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Making Secret Recordings of Meetings

27 Sep

In the recent case of Phoenix House Ltd v Stockman, Mrs Stockman was dismissed following a grievance she had raised during a restructuring process and while talking with a HR representative, secretly recorded the meeting. This fact was only disclosed during her successful unfair dismissal claim.

Phoenix House appealed against the award of compensation, arguing that it should have been reduced to reflect Mrs Stockman’s pre-dismissal conduct and had they known about the covert recording they would have dismissed her anyway for misconduct.

Although the appeal was dismissed by the Employment Appeal Tribunal (EAT), the interest in this decision lies not in the outcome, as such, but rather in what the EAT had to say about covert recording.

Phoenix House argued that Mrs Stockman’s conduct in making the covert recording meant she had breached the implied term of trust and confidence, i.e. conduct which so undermines trust and confidence that the employer (or employee as this is a two-way street) should no longer be required to keep the employee in employment (or the employee should no longer consider himself bound by his contract of employment).

The EAT recognised the ease with which meetings can now be covertly recorded and that, in its collective experience, it is not uncommon to find an employee has recorded a meeting without saying so. Such recordings are not necessarily undertaken to entrap or gain a dishonest advantage, but a recording may have been done to keep a record or protect the employee from any risk of being misrepresented when faced with an accusation or an investigation, or to enable the employee to obtain advice from a union or elsewhere.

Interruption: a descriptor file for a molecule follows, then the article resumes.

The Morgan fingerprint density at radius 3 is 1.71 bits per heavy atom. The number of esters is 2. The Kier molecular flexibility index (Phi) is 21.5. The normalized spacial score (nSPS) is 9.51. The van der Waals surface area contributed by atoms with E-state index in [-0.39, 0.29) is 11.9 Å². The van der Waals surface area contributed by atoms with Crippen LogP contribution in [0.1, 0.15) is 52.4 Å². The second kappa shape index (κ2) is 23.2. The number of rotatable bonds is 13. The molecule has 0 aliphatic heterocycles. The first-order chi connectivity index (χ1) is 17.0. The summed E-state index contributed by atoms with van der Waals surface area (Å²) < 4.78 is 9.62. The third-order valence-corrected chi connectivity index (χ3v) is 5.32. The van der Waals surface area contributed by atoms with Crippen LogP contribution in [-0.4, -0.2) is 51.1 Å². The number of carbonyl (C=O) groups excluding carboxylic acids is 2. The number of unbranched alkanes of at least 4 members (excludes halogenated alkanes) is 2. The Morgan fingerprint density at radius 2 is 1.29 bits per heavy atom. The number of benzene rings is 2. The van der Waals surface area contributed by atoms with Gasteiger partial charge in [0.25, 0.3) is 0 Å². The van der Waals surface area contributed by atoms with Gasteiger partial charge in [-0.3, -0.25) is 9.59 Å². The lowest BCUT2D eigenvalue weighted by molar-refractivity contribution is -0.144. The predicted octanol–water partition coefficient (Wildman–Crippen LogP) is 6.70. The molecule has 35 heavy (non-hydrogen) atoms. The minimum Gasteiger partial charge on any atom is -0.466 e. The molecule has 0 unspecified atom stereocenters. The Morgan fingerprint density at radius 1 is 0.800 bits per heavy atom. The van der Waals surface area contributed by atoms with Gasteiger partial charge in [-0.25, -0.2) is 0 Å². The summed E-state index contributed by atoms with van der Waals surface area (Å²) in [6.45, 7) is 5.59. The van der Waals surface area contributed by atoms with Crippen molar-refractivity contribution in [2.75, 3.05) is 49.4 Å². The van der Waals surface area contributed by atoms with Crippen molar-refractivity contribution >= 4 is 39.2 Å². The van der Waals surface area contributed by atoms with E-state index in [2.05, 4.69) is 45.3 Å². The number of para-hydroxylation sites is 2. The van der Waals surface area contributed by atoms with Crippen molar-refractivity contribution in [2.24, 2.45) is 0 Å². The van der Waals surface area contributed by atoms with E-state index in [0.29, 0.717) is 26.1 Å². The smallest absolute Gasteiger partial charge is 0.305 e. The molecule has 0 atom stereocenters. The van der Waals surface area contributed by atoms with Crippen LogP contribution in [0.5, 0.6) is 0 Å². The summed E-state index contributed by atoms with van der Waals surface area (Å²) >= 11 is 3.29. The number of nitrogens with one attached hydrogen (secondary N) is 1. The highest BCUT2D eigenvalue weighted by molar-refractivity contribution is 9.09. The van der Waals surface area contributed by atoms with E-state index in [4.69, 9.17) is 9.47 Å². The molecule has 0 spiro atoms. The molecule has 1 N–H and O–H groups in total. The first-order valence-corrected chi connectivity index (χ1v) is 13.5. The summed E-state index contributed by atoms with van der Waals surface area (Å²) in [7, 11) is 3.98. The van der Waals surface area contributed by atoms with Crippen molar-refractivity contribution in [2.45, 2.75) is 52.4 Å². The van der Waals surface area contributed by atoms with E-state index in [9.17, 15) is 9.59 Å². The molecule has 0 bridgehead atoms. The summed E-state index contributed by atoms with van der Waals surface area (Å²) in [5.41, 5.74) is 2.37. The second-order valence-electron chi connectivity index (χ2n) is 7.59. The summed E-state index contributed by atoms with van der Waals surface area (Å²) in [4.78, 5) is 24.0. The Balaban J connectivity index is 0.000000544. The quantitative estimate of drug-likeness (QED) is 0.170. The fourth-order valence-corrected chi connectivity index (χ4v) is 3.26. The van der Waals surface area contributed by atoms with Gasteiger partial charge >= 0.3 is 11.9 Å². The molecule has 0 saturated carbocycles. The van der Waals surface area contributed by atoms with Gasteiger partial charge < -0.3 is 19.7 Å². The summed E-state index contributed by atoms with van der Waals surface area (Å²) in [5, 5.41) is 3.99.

A tribunal is not bound to find that such a covert recording necessarily undermines trust and confidence – it depends very much on the fact situation. However, the EAT did state that it ‘considered it good employment practice for an employee or an employer to say if there is any intention to record a meeting save in the most pressing of circumstances – and it will generally amount to misconduct not to do so’.

Employers should recognise that the advent of new technology means that employees have ready access to record not only meetings, but also discussions. The possibility that a meeting or discussion is being recorded by an employee, which will later be admissible as evidence in an Employment Tribunal, would be a prudent consideration for all employers.

For further information, please contact our Employment Law team today on 02920 853794 or email employment@thomas-carroll.co.uk.